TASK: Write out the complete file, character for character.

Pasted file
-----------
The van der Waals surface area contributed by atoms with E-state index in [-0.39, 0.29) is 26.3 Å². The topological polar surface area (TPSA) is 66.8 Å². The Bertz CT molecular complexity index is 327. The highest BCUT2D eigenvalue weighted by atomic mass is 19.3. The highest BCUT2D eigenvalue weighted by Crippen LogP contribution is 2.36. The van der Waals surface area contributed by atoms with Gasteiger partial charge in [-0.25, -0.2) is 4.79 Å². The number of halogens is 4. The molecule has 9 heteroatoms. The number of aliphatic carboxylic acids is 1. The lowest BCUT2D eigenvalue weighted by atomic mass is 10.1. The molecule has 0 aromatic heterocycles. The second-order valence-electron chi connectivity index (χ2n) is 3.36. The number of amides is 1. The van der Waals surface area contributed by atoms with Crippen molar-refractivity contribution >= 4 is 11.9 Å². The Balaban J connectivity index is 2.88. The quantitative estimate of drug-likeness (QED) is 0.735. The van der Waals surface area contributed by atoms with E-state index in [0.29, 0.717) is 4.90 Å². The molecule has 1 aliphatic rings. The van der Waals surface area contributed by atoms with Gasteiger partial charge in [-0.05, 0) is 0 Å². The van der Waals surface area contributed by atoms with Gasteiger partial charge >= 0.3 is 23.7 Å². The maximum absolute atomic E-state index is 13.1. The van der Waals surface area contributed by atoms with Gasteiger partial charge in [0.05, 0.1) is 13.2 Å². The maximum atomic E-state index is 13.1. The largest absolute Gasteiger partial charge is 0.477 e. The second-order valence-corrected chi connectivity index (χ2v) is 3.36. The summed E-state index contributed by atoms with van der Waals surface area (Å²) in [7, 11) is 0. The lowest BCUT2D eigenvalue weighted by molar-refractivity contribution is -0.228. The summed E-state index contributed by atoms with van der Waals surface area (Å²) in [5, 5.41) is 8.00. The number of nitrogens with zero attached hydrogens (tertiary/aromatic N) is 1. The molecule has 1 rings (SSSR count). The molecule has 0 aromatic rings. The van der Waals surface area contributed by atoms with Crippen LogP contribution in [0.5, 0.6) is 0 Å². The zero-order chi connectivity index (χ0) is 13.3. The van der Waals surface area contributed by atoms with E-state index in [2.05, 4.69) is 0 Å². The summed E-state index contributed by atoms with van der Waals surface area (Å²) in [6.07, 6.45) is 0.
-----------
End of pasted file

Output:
The van der Waals surface area contributed by atoms with E-state index in [-0.39, 0.29) is 26.3 Å². The topological polar surface area (TPSA) is 66.8 Å². The Bertz CT molecular complexity index is 327. The highest BCUT2D eigenvalue weighted by atomic mass is 19.3. The highest BCUT2D eigenvalue weighted by Crippen LogP contribution is 2.36. The van der Waals surface area contributed by atoms with Gasteiger partial charge in [-0.25, -0.2) is 4.79 Å². The number of halogens is 4. The molecule has 9 heteroatoms. The number of aliphatic carboxylic acids is 1. The lowest BCUT2D eigenvalue weighted by atomic mass is 10.1. The molecule has 0 aromatic heterocycles. The second-order valence-electron chi connectivity index (χ2n) is 3.36. The number of amides is 1. The van der Waals surface area contributed by atoms with Crippen molar-refractivity contribution >= 4 is 11.9 Å². The Balaban J connectivity index is 2.88. The quantitative estimate of drug-likeness (QED) is 0.735. The van der Waals surface area contributed by atoms with E-state index in [0.29, 0.717) is 4.90 Å². The molecule has 1 aliphatic rings. The van der Waals surface area contributed by atoms with Gasteiger partial charge in [-0.05, 0) is 0 Å². The van der Waals surface area contributed by atoms with Gasteiger partial charge >= 0.3 is 23.7 Å². The maximum absolute atomic E-state index is 13.1. The van der Waals surface area contributed by atoms with Gasteiger partial charge in [0.05, 0.1) is 13.2 Å². The maximum atomic E-state index is 13.1. The largest absolute Gasteiger partial charge is 0.477 e. The second-order valence-corrected chi connectivity index (χ2v) is 3.36. The summed E-state index contributed by atoms with van der Waals surface area (Å²) in [7, 11) is 0. The lowest BCUT2D eigenvalue weighted by molar-refractivity contribution is -0.228. The summed E-state index contributed by atoms with van der Waals surface area (Å²) in [5, 5.41) is 8.00. The number of nitrogens with zero attached hydrogens (tertiary/aromatic N) is 1. The molecule has 1 rings (SSSR count). The molecule has 0 aromatic rings. The van der Waals surface area contributed by atoms with Crippen LogP contribution in [0.5, 0.6) is 0 Å². The zero-order chi connectivity index (χ0) is 13.3. The van der Waals surface area contributed by atoms with E-state index in [2.05, 4.69) is 0 Å². The summed E-state index contributed by atoms with van der Waals surface area (Å²) in [6.07, 6.45) is 0.